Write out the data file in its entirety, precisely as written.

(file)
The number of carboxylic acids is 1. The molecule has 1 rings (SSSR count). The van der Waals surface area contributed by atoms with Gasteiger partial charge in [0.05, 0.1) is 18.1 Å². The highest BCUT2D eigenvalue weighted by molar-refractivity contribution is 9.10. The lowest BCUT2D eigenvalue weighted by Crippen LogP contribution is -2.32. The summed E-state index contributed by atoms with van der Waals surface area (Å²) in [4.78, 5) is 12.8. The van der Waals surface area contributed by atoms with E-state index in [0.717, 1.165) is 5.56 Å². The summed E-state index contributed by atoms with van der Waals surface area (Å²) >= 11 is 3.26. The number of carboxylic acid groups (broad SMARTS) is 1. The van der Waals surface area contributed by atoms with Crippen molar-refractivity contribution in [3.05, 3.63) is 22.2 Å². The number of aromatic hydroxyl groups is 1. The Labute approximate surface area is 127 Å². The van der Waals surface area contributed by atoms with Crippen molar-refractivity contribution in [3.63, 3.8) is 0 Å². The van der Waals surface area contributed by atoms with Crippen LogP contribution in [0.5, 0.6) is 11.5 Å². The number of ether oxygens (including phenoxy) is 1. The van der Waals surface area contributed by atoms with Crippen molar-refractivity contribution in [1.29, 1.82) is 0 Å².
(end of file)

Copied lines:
The number of carboxylic acids is 1. The molecule has 1 rings (SSSR count). The van der Waals surface area contributed by atoms with Gasteiger partial charge in [0.05, 0.1) is 18.1 Å². The highest BCUT2D eigenvalue weighted by molar-refractivity contribution is 9.10. The lowest BCUT2D eigenvalue weighted by Crippen LogP contribution is -2.32. The summed E-state index contributed by atoms with van der Waals surface area (Å²) in [4.78, 5) is 12.8. The van der Waals surface area contributed by atoms with E-state index in [0.717, 1.165) is 5.56 Å². The summed E-state index contributed by atoms with van der Waals surface area (Å²) >= 11 is 3.26. The number of carboxylic acid groups (broad SMARTS) is 1. The van der Waals surface area contributed by atoms with Crippen molar-refractivity contribution in [3.05, 3.63) is 22.2 Å². The number of aromatic hydroxyl groups is 1. The Labute approximate surface area is 127 Å². The van der Waals surface area contributed by atoms with Crippen molar-refractivity contribution in [3.63, 3.8) is 0 Å². The van der Waals surface area contributed by atoms with Crippen LogP contribution in [0.5, 0.6) is 11.5 Å². The number of ether oxygens (including phenoxy) is 1. The van der Waals surface area contributed by atoms with Crippen molar-refractivity contribution in [1.29, 1.82) is 0 Å².